Why is LaTeX free?

Some words on the topic of free and paid software, from the mouths of the original creators:

Donald Knuth, the creator of TeX, from this interview (by Advogato aka Raph Levien) (republished in TUGboat):

Advogato: The first questions that I have are about free software. TeX was one of the first big projects that was released as free software and had a major impact. These days, of course, it's a big deal. But I think when TeX came out it was just something you did, right?

Prof. Knuth: I saw that the whole business of typesetting was being held back by proprietary interests, and I didn't need any claim to fame. I had already been successful with my books and so I didn't have to stake it all on anything. So it didn't matter to me whether or not whether I got anything financial out of it.

[Advogato:] I see.

[Knuth:] There were people who saw that there was a need for such software, but each one thought that they were going to lock everyone into their system. And pretty much there would be no progress. They wouldn't explain to people what they were doing. They would have people using their thing; they couldn't switch to another, and they couldn't get another person to do the typesetting for them. The fonts would be only available for one, and so on.

But I was thinking about FORTRAN actually, the situation in programming in the '50s, when IBM didn't make FORTRAN an IBM-only thing. So it became a lingua franca. It was implemented on all different machines. And I figured this was such a new subject that whatever I came up with probably wouldn't be the best possible solution. It would be more like FORTRAN, which was the first fairly good solution [chuckle]. But it would be better if it was available to everybody than if there were all kinds of things that people were keeping only on one machine.

So that was part of the thinking. But partly that if I hadn't already been successful with my books, and this was my big thing, I probably would not have said, "well, let's give it away." But since I was doing it really for the love it and I didn't have a stake in it where I needed it, I was much more concerned with the idea that it should be usable by everybody. It's partly also that I come out of traditional mathematics where we prove things, but we don't charge people for using what we prove.

So this idea of getting paid for something over and over again, well, in books that seems to happen. You write a book and then the more copies you sell the more you get, even though you only have to write the book once. And software was a little bit like that.

Leslie Lamport, creator of LaTeX, from this interview (republished in TUGboat):

GMZ: Was this always meant to be “free software”? Did you ever try to “get rich” with it? Do you regret that you didn’t?

LL: At the time, it never really occurred to me that people would pay money for software. I certainly didn’t think that people would pay money for a book about software. Fortunately, Peter Gordon at Addison-Wesley convinced me to turn the LaTeX manual into a book. In retrospect, I think I made more money by giving the software away and selling the book than I would have by trying to sell the software. I don’t think TeX and LaTeX would have become popular had they not been free. Indeed, I think most users would have been happier with Scribe. Had Scribe been free and had it continued to be supported, I suspect it would have won out over TeX. On the other hand, I think it would have been supplanted more quickly by Word than TeX has been.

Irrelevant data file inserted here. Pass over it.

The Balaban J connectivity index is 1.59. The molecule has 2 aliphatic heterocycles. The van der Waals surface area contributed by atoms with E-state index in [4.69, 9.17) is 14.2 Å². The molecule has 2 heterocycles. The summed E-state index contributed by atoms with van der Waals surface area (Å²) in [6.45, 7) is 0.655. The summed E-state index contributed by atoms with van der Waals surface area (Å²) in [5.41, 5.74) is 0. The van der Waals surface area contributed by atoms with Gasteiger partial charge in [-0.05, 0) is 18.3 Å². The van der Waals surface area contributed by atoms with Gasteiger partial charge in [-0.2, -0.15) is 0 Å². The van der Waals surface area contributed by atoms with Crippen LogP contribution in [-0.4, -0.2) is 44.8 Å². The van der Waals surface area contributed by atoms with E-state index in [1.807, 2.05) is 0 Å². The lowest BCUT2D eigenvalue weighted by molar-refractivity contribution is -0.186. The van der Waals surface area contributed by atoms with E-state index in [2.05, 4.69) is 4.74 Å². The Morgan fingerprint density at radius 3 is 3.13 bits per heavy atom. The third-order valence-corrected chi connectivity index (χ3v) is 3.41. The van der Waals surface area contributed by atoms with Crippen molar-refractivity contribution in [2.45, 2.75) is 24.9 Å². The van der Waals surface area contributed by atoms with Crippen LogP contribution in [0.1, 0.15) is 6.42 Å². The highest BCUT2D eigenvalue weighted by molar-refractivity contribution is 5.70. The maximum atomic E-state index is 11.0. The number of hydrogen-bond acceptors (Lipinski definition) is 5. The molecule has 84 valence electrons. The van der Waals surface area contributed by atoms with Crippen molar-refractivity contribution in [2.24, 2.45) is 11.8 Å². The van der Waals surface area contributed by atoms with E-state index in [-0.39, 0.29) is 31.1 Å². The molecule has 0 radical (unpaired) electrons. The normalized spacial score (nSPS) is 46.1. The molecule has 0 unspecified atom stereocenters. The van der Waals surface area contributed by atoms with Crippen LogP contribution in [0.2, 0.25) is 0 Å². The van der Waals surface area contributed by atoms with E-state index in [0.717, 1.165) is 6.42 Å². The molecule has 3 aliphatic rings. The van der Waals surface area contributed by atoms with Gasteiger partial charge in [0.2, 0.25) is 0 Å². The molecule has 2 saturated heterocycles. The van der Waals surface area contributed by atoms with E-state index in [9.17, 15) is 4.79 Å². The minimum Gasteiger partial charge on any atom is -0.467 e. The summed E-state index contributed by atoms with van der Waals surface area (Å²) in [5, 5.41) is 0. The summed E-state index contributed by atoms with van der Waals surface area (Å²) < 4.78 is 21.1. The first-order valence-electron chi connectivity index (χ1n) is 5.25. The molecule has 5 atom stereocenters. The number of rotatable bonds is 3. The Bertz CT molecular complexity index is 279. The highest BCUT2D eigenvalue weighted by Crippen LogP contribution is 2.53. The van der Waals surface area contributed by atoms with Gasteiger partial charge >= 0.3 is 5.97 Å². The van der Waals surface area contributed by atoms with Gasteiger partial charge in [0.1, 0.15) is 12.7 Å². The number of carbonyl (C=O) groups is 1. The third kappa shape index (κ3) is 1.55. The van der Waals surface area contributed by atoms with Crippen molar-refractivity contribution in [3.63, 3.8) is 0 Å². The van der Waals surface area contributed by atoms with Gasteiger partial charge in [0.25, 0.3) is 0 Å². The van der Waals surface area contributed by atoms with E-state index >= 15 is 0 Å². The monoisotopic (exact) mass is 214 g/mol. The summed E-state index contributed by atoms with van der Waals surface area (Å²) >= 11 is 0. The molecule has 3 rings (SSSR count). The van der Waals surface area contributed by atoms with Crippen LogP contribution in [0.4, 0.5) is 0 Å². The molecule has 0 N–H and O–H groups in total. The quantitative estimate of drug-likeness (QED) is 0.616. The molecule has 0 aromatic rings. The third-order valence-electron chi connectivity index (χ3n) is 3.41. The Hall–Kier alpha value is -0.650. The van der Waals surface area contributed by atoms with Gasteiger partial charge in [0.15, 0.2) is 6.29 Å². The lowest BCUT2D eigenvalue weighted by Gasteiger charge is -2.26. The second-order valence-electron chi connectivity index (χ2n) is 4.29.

One of the more coherent and influential documents advocating free software was Richard Stallman's GNU Manifesto written in 1985, revised 1987.

TeX and LaTeX come from around the same time (TeX in its present form from 1982, LaTeX from around 85 and latex2e from 1993). LaTeX isn't GPL and we probably don't make the same black and white moral/amoral classifications as Richard Stallman does, but anyway the Manifesto is a good read and a good introduction to why one might write software and give people freedom to modify it as they wish.

TeX and Metafont are academic works indirectly paid by Knuth's employer as part of his normal work, and Knuth needed these tools to produce his academic books and articles.. (His standards are just much higher than for most of the rest of us).

The academic tradition is that you share your stuff, to help your peers achieve even more. Knuth explicitly put TeX in the public domain to make this as easy as possible. The academic community has adopted this (typically in the LaTeX dialect) because nothing is better for writing advanced mathematics and as they know what you can achieve when you work together the ecosystem has continued the "stuff is available for free"-model because most people has a job already and they need this to do their job, so sharing freely is the model that works the best.

Note that commercial distributions of TeX have existed but with the proliferation of high quality Linux distributions with the necessary packages this is getting quite rare.

In other words, it started free and it works the best for the intended audience, so there is not much to commercialize.


Tex History